The well-worn adage, “what gets measured gets done,” understandably comes to mind when we consider the UN’s 2030 Sustainable Development Agenda. The 2030 Agenda calls for an extensive set of global indicators in its outcome document (Transforming our World: the 2030 Agenda for Sustainable Development, para. 75) that would be “simple yet robust, address all SDGs and targets including for means of implementation.” The framework, the resolution notes, is part of the “effort to leave no one behind, as Member States have pledged,” which requires that there be “timely, reliable, and disaggregated data to support the implementation of the ambitious 2030 Agenda.” In addition to the global indicators, Member States are to develop regional, national, and sub-national level indicators along with baselines for targets where national and global baseline data does not yet exist.
Given the ambition and scope, this structure for measuring SDG progress will not be constructed rapidly. The vast multi-level indicator framework will take time to evolve over the 15 year period towards 2030, as knowledge and data availability improve.
In the spirit of another saying that “well begun is half done,” the very first efforts to enact the 2030 Agenda are quite important. A UN Inter-Agency Expert Group on Sustainable Development Goal indicators (IAEG-SDGs) has taken on the task of developing the framework, which will then be proposed for endorsement by the UN Statistical Commission during its meetings in early March 2016. After that endorsement, the framework will be presented to the Economic and Social Council (ECOSOC) and the General Assembly for adoption. Going forward, follow-up and review of annual progress at the UN’s High-level Political Forum will be informed by an annual progress report by the Secretary-General in cooperation with the United Nations system, based on the global indicator framework along with data from national statistical systems and information collected at the regional level. The IAEG-SDGs would continue to provide technical support for the implementation of the indicators and monitoring framework over the course of the 2030 Agenda.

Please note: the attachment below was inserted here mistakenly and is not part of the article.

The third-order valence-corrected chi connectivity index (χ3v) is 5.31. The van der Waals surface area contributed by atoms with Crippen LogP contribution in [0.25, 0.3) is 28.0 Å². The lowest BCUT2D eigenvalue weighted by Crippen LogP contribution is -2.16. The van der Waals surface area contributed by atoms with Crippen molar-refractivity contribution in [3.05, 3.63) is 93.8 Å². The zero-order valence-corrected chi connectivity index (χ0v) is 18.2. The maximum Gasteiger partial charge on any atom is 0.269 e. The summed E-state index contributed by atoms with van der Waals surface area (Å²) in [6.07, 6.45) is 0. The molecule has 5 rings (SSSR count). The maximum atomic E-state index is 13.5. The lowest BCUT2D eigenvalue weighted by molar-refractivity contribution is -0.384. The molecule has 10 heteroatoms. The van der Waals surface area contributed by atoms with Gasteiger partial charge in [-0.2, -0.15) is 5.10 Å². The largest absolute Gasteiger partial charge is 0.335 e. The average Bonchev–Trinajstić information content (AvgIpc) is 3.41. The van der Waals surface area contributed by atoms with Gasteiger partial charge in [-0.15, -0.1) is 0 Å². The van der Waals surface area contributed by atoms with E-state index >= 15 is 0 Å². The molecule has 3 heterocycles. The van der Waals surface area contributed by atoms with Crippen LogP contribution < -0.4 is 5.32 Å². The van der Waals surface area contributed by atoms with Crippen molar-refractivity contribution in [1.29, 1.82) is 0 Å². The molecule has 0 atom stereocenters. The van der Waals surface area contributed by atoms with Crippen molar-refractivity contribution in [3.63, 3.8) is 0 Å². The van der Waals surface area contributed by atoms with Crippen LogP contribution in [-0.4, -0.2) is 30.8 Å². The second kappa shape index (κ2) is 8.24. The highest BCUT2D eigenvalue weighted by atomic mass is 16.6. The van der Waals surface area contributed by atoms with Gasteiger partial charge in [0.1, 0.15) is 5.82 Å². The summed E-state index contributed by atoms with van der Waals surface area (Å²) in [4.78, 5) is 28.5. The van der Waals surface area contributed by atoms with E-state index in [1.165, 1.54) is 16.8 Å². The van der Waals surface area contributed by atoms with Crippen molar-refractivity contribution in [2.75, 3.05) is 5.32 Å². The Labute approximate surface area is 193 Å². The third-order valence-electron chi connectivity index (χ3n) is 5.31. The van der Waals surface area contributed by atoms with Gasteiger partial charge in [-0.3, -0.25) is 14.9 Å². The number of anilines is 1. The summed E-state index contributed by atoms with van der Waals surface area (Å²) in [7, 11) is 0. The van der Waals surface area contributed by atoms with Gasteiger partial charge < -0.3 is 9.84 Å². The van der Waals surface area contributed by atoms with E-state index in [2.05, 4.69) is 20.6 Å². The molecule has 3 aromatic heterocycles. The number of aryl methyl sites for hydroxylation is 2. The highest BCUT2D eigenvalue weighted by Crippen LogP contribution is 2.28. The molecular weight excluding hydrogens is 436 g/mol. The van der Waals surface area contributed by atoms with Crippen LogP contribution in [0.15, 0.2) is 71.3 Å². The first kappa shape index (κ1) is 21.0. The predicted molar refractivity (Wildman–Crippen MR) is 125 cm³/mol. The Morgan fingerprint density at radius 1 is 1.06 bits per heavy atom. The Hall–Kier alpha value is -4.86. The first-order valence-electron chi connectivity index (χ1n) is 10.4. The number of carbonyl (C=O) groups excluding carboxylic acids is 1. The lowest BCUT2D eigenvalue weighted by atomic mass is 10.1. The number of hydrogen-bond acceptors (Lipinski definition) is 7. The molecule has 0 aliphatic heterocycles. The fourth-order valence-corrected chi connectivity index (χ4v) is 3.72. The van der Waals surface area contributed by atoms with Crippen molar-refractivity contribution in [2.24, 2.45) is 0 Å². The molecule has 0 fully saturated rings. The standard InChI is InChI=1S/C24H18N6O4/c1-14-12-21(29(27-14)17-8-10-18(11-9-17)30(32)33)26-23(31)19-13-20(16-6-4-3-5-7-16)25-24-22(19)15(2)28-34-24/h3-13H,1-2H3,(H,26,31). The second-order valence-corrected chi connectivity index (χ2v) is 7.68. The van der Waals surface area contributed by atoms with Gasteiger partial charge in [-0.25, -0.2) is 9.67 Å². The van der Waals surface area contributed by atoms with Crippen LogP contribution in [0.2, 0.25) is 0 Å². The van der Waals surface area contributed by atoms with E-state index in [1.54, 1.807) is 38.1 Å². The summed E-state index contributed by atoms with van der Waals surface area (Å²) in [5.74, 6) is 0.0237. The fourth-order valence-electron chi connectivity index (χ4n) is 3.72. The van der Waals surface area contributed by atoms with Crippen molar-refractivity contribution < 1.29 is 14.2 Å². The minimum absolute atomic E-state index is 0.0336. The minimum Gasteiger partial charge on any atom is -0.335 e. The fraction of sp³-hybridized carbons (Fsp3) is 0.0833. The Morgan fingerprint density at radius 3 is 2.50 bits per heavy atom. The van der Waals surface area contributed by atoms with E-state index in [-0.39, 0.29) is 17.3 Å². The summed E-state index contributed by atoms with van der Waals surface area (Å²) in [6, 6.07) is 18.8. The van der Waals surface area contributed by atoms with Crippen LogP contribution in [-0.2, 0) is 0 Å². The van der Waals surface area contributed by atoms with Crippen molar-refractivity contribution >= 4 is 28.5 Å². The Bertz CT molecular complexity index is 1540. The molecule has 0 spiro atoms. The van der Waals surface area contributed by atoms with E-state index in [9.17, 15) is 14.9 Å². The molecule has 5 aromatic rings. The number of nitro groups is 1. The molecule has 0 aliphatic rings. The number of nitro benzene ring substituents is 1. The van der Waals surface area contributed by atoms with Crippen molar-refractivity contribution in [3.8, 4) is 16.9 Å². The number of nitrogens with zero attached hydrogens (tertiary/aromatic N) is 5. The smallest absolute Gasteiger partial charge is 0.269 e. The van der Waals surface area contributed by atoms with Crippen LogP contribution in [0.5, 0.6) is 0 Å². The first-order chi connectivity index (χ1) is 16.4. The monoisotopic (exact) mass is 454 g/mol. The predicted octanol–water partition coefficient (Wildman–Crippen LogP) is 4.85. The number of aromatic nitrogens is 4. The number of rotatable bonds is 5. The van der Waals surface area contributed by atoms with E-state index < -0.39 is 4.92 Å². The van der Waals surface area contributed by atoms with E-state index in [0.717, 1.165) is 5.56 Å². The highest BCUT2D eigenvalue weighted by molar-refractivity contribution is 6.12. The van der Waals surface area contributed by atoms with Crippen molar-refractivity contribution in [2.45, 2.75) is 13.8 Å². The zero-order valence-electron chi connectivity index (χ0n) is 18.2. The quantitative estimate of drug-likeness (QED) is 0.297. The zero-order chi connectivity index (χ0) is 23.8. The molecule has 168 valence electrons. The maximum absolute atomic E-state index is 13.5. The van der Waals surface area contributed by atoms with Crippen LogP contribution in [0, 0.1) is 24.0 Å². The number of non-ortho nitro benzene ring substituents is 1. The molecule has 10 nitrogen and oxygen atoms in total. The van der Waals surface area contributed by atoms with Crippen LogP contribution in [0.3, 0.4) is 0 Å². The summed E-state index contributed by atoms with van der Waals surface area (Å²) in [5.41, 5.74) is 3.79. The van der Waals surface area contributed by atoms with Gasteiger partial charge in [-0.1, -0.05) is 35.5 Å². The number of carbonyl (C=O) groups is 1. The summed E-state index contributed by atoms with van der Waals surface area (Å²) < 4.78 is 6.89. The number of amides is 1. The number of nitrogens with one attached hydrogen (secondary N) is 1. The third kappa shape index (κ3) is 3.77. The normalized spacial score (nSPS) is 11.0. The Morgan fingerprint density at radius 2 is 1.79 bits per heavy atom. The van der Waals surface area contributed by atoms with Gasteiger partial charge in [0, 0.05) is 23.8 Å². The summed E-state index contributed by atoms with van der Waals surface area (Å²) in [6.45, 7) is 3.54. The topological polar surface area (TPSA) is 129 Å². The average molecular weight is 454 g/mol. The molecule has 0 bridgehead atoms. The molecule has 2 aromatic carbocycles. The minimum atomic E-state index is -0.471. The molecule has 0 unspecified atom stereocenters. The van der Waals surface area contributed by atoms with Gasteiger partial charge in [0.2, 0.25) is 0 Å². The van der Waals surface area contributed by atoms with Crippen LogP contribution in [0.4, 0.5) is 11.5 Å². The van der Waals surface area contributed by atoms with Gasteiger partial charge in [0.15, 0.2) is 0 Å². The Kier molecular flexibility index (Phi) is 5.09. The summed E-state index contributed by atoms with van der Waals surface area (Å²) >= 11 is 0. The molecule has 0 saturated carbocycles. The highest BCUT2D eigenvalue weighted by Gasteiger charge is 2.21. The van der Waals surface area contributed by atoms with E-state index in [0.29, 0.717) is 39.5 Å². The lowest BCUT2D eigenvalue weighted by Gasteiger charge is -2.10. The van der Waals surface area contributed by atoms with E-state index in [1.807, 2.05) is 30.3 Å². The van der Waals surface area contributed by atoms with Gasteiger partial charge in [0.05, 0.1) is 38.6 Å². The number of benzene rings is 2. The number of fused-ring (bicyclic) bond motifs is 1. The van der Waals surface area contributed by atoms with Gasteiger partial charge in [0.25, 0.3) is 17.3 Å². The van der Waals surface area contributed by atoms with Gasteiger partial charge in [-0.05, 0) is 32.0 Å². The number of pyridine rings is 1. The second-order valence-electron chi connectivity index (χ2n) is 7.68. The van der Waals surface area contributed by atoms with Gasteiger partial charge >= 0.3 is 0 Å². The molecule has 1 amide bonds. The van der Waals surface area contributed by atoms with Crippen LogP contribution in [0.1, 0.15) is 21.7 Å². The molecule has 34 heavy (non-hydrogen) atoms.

Where does the private sector fit into both these complex near and long term efforts? After all, the business community was involved with other stakeholders in weighing in during the negotiations leading to the SDGs themselves. The outcomes of the SDG Summit and the Financing for Development Summit recognize the foundational role businesses all over the world will need to play in order to achieve the vision of the 2030 Agenda. The challenge now is ensuring that business continues to be involved in the implementation process; and the global framework of indicators is at the heart of that process. We explore below how the UN is faring on this front and possible areas for improvement going forward.
No data revolution without business
Mr. John Pullinger, Chair of the Statistical Commission, noted in his speech to the General Assembly on the progress of the SDG indicators’ development that they “will require an unprecedented amount of data to be produced and analysed.” Indeed, the lead-up to the SDG Summit was complemented by a new global dialogue on the data revolution, which has led to a new Global Partnership for Sustainable Development Data hosted by the UN Foundation. The Global Partnership brings together over 70 champions that represent the full range of data producers and users critical to harnessing the data revolution for sustainable development. It is led by Governments, companies, civil society organizations, international organizations and statistical and data communities from around the world.